It’s the FA Cup final this weekend between two of the most successful teams in this competition. In the red corner, with 12 FA Cups to their name, Arsenal of North London. And in the blue corner, with a not too shabby tally of seven FA Cups, Chelsea of West London. A London derby should make for a hard-fought final with a highly-charged atmosphere, unlike several attritional games we’ve seen over the years.

One of my earliest memories of the FA Cup does not relate to Arsenal, but rather their fierce rivals, Tottenham Hotspur. The season was 2006-07 and after two consecutive Premier league titles, it was the third year of Jose Mourinho’s first Chelsea tenure. Contrary to the popularly accepted notion that Mourinho loses it in year three, it wasn’t always like that. After all, Chelsea did win the League Cup and the FA Cup with Jose Mk I in his third season. Coming back to my original point, the game I’m talking about is the FA Cup sixth round replay at White Hart Lane (in the days when it was lovingly called Three Point Lane).

The game at The Bridge ended in a 3-3 draw and the replay was won 2-1 by Chelsea, on their way to The New Wembley. Luminaries such as Shaun Wright-Phillips, Salomon Kalou, Hossam Ghaly and Steed Malbranque were on the pitch at some point, which would be unimaginable just a decade later. But there was also another player – someone who had been at the receiving end of a lot of criticism from his manager and who was the highest paid player in the league at (just) £130,000 per week – Andriy Shevchenko. I have fond memories of this game not just because Chelsea won and reached the semi-final, but also because of the pivotal role played by Shevchenko. Against Spurs, Shevchenko scored, if you could forgive the hyperbole, one of the most beautiful goals in FA Cup history. An under-fire player delivering on the big occasion, and how! The magic of the cup, anyone?

The goal itself was poetry in motion. Shevchenko, as was the norm, had been shunted to the wing, with Drogba leading the line. Receiving the ball on the right, Shevchenko raced towards the 18-yard box, with the aforementioned Malbranque trying to keep pace with him. As he entered the box, Shevchenko came to a sudden halt and shifted the ball to his left foot just as Malbranque realized he’d left his mark behind him. Before the fullback could complete his U-turn, the Ukrainian striker had let go of a measured, curling effort that Lee Young-pyo tried his utmost to block, but just couldn’t. The shot sailed over the defenders assembling inside the box, hit the intersection of the post and crossbar, and nestled inside the Spurs net, all in slow-motion.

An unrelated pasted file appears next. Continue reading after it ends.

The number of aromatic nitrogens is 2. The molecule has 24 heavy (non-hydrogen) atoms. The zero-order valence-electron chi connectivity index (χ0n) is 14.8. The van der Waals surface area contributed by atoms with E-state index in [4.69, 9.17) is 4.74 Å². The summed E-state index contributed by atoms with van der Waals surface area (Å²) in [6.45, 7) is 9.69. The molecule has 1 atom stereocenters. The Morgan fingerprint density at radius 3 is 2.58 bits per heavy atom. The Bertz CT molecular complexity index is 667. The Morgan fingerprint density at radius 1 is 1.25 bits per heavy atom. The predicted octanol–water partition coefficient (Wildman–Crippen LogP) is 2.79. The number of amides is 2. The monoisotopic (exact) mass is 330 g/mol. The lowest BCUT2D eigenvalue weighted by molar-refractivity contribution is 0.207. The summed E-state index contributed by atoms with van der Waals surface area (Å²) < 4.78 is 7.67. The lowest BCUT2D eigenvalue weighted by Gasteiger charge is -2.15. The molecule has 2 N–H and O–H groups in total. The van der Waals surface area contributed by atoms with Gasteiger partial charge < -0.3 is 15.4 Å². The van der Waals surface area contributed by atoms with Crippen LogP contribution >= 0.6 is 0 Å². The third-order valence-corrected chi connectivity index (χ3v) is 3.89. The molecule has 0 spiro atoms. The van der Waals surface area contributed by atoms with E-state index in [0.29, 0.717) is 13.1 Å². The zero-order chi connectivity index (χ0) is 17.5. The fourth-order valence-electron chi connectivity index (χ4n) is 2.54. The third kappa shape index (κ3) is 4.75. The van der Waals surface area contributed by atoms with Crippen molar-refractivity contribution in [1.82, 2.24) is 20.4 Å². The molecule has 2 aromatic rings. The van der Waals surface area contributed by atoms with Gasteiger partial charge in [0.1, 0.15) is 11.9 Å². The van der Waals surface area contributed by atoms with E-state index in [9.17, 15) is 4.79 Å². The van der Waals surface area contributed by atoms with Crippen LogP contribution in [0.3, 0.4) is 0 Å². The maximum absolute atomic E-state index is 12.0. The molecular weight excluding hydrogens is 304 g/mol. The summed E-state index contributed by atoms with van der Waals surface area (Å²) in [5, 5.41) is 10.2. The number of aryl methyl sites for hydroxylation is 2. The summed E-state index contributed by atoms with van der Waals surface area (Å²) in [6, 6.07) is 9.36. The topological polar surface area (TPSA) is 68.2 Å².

It took a couple of seconds for Drogba, waiting in the box and expecting a cross, to realize what had just happened. But Shevchenko knew. He wheeled away in celebration, arm held high, waving his index finger in a circle, reminding us all of his AC Milan heyday when he was the most lethal striker in Europe, bar none. At Chelsea, those days were few and far between, although this one was certainly up there with the best of them. Wright-Phillips scored just a few minutes later and Robbie Keane grabbed a consolation goal for one of his boyhood clubs, bringing the result to 2-1 in favour of the Blues.

As we get closer to the final, here’s hoping one of the many players capable of producing a moment of magic step up and deliver on the big stage. If an ageing 31-year old supposedly past his prime can do it despite his own manager’s misgivings, Alexis Sanchez or Eden Hazard should have no trouble gracing the final and making it another memorable occasion. Preferably, for the Blues.

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